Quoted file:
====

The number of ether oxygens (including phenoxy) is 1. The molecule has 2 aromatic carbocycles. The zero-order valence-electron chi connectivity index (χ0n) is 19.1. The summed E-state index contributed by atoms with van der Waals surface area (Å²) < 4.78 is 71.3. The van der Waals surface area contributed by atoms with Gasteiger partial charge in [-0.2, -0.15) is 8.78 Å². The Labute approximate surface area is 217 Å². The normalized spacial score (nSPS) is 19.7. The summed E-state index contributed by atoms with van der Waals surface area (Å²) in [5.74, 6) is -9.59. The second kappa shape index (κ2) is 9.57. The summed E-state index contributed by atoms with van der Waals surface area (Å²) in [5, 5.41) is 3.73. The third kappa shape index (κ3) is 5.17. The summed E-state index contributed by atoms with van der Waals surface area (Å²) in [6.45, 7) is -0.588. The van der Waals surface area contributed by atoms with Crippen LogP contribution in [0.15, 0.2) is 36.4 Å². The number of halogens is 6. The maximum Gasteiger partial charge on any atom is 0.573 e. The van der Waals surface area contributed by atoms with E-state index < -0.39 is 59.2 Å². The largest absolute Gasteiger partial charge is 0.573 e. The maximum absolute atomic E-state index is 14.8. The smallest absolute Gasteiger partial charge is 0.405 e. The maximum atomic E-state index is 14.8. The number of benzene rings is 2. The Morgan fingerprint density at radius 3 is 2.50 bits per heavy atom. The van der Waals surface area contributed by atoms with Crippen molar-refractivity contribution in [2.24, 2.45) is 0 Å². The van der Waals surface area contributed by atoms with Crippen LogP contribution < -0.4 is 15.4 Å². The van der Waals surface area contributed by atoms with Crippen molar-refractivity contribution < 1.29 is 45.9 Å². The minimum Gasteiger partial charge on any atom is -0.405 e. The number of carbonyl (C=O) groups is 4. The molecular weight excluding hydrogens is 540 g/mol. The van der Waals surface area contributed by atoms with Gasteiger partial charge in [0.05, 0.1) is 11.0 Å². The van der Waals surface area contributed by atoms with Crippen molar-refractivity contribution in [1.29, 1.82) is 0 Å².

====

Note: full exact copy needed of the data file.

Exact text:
The number of ether oxygens (including phenoxy) is 1. The molecule has 2 aromatic carbocycles. The zero-order valence-electron chi connectivity index (χ0n) is 19.1. The summed E-state index contributed by atoms with van der Waals surface area (Å²) < 4.78 is 71.3. The van der Waals surface area contributed by atoms with Gasteiger partial charge in [-0.2, -0.15) is 8.78 Å². The Labute approximate surface area is 217 Å². The normalized spacial score (nSPS) is 19.7. The summed E-state index contributed by atoms with van der Waals surface area (Å²) in [5.74, 6) is -9.59. The second kappa shape index (κ2) is 9.57. The summed E-state index contributed by atoms with van der Waals surface area (Å²) in [5, 5.41) is 3.73. The third kappa shape index (κ3) is 5.17. The summed E-state index contributed by atoms with van der Waals surface area (Å²) in [6.45, 7) is -0.588. The van der Waals surface area contributed by atoms with Crippen LogP contribution in [0.15, 0.2) is 36.4 Å². The number of halogens is 6. The maximum Gasteiger partial charge on any atom is 0.573 e. The van der Waals surface area contributed by atoms with E-state index < -0.39 is 59.2 Å². The largest absolute Gasteiger partial charge is 0.573 e. The maximum absolute atomic E-state index is 14.8. The smallest absolute Gasteiger partial charge is 0.405 e. The maximum atomic E-state index is 14.8. The number of benzene rings is 2. The Morgan fingerprint density at radius 3 is 2.50 bits per heavy atom. The van der Waals surface area contributed by atoms with Crippen molar-refractivity contribution in [2.24, 2.45) is 0 Å². The van der Waals surface area contributed by atoms with Crippen LogP contribution < -0.4 is 15.4 Å². The van der Waals surface area contributed by atoms with Crippen molar-refractivity contribution < 1.29 is 45.9 Å². The minimum Gasteiger partial charge on any atom is -0.405 e. The number of carbonyl (C=O) groups is 4. The molecular weight excluding hydrogens is 540 g/mol. The van der Waals surface area contributed by atoms with Gasteiger partial charge in [0.05, 0.1) is 11.0 Å². The van der Waals surface area contributed by atoms with Crippen molar-refractivity contribution in [1.29, 1.82) is 0 Å².